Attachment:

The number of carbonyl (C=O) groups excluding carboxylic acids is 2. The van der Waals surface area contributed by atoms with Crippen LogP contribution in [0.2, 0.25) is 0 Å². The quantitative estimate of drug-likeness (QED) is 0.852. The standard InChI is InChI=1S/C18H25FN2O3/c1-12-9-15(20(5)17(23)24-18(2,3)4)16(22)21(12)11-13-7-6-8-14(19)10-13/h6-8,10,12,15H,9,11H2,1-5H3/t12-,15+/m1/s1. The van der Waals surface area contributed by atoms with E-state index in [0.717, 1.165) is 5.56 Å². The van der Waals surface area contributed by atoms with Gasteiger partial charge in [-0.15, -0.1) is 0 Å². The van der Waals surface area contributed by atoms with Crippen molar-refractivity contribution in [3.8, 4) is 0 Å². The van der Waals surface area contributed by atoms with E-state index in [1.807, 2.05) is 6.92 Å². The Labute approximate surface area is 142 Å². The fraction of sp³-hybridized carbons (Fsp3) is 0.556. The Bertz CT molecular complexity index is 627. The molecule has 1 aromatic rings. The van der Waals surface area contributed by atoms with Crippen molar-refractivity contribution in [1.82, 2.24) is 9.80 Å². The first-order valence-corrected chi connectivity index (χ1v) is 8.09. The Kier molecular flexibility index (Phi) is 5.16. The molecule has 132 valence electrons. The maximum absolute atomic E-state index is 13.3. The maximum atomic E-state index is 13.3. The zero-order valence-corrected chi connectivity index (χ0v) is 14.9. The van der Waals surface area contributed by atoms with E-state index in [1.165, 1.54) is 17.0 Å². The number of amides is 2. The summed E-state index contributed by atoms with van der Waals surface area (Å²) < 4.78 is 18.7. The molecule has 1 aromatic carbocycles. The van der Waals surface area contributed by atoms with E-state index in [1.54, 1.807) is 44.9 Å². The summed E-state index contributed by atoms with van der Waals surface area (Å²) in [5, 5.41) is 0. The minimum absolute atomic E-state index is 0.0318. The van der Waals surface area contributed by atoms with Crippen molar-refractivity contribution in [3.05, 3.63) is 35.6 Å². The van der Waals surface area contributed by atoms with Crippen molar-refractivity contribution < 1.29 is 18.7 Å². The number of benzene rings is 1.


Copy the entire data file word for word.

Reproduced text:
The number of carbonyl (C=O) groups excluding carboxylic acids is 2. The van der Waals surface area contributed by atoms with Crippen LogP contribution in [0.2, 0.25) is 0 Å². The quantitative estimate of drug-likeness (QED) is 0.852. The standard InChI is InChI=1S/C18H25FN2O3/c1-12-9-15(20(5)17(23)24-18(2,3)4)16(22)21(12)11-13-7-6-8-14(19)10-13/h6-8,10,12,15H,9,11H2,1-5H3/t12-,15+/m1/s1. The van der Waals surface area contributed by atoms with E-state index in [0.717, 1.165) is 5.56 Å². The van der Waals surface area contributed by atoms with Gasteiger partial charge in [-0.15, -0.1) is 0 Å². The van der Waals surface area contributed by atoms with Crippen molar-refractivity contribution in [3.8, 4) is 0 Å². The van der Waals surface area contributed by atoms with E-state index in [1.807, 2.05) is 6.92 Å². The Labute approximate surface area is 142 Å². The fraction of sp³-hybridized carbons (Fsp3) is 0.556. The Bertz CT molecular complexity index is 627. The molecule has 1 aromatic rings. The van der Waals surface area contributed by atoms with Crippen molar-refractivity contribution in [1.82, 2.24) is 9.80 Å². The first-order valence-corrected chi connectivity index (χ1v) is 8.09. The Kier molecular flexibility index (Phi) is 5.16. The molecule has 132 valence electrons. The maximum absolute atomic E-state index is 13.3. The maximum atomic E-state index is 13.3. The zero-order valence-corrected chi connectivity index (χ0v) is 14.9. The van der Waals surface area contributed by atoms with E-state index in [1.165, 1.54) is 17.0 Å². The number of amides is 2. The summed E-state index contributed by atoms with van der Waals surface area (Å²) < 4.78 is 18.7. The molecule has 1 aromatic carbocycles. The van der Waals surface area contributed by atoms with E-state index in [1.54, 1.807) is 44.9 Å². The summed E-state index contributed by atoms with van der Waals surface area (Å²) in [5, 5.41) is 0. The minimum absolute atomic E-state index is 0.0318. The van der Waals surface area contributed by atoms with Crippen molar-refractivity contribution in [3.05, 3.63) is 35.6 Å². The van der Waals surface area contributed by atoms with Crippen molar-refractivity contribution < 1.29 is 18.7 Å². The number of benzene rings is 1.